Volume 17: Pages 138-142, 2004
Einstein's Relativity Theory on the Dock
Oražnova 10, Ljubljana, Slovenia
This article deals with the as‐yet‐questionable Einstein principle of the constancy of light velocity for all observers, for those at rest as well as for those who are in a state of relative motion at high velocity, comparable to the velocity of light. Although the official physical science still rigorously clings to this principle and to the transformation of time and distance resulting from it, there exist some facts that incontestably confirm the reverse and give people who oppose it a vast opportunity to criticize it. But what is most interesting is that physicists do not want to confront themselves with any real proof that disproves the aforementioned principle. In the present paper the author tackles the most outstanding point of Einstein's relativity theory and in so doing comes to the surprising realization that everything connected to Einstein's relativity concept is of great value only to fervent defenders of Einstein, i.e., people who are firmly convinced that he is right, but who are strictly avoiding going to the heart of the matter and listening to the critics, who on the basis of fundamental analyses, made in connection with this theory, show them the real facts about their questionable doings. In short, the author comes to the final conclusion that time t and distance x = vt, especially, cannot be relative, but must be absolute, quantities.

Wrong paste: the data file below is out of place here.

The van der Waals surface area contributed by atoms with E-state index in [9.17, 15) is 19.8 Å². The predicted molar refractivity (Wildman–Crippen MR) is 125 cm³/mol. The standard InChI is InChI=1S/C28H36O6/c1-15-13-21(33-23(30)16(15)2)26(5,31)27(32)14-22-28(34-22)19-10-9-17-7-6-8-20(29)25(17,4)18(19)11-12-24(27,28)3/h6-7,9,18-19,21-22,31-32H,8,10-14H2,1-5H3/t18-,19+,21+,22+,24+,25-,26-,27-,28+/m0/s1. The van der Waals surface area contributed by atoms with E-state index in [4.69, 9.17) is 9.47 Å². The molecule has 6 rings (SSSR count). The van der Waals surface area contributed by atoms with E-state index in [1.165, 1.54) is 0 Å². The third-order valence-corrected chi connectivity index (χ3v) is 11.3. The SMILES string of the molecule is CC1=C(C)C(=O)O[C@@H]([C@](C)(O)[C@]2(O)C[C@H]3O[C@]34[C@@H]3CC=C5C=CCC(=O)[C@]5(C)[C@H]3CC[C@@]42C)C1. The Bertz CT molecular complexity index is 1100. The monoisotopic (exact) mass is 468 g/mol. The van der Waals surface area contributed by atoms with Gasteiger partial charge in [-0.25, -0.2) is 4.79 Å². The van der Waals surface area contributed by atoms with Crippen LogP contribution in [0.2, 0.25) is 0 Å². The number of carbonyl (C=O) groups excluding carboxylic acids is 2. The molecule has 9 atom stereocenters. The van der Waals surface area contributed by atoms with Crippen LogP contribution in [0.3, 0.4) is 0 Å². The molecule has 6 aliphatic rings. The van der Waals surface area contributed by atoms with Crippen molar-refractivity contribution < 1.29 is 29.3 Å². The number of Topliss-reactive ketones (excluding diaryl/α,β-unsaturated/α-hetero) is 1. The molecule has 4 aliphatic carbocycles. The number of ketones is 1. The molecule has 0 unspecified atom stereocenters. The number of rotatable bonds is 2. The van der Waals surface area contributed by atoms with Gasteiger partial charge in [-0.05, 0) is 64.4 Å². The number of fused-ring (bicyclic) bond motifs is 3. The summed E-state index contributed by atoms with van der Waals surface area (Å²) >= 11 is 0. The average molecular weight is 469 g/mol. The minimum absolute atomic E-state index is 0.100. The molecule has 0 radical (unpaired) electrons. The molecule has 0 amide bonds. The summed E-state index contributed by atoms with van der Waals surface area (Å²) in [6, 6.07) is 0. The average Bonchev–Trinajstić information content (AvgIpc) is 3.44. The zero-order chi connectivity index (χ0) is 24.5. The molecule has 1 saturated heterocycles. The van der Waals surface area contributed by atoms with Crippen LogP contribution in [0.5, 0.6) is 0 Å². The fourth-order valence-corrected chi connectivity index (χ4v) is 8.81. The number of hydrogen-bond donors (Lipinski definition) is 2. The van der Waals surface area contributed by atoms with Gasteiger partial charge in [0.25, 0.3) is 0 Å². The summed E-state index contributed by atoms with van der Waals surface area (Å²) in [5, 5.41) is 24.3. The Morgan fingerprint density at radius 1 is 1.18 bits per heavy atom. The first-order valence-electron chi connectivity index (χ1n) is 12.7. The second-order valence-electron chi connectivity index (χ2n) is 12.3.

Keywords: relativity, time, distance, mass transformation
Received: August 19, 2002; Published online: December 15, 2008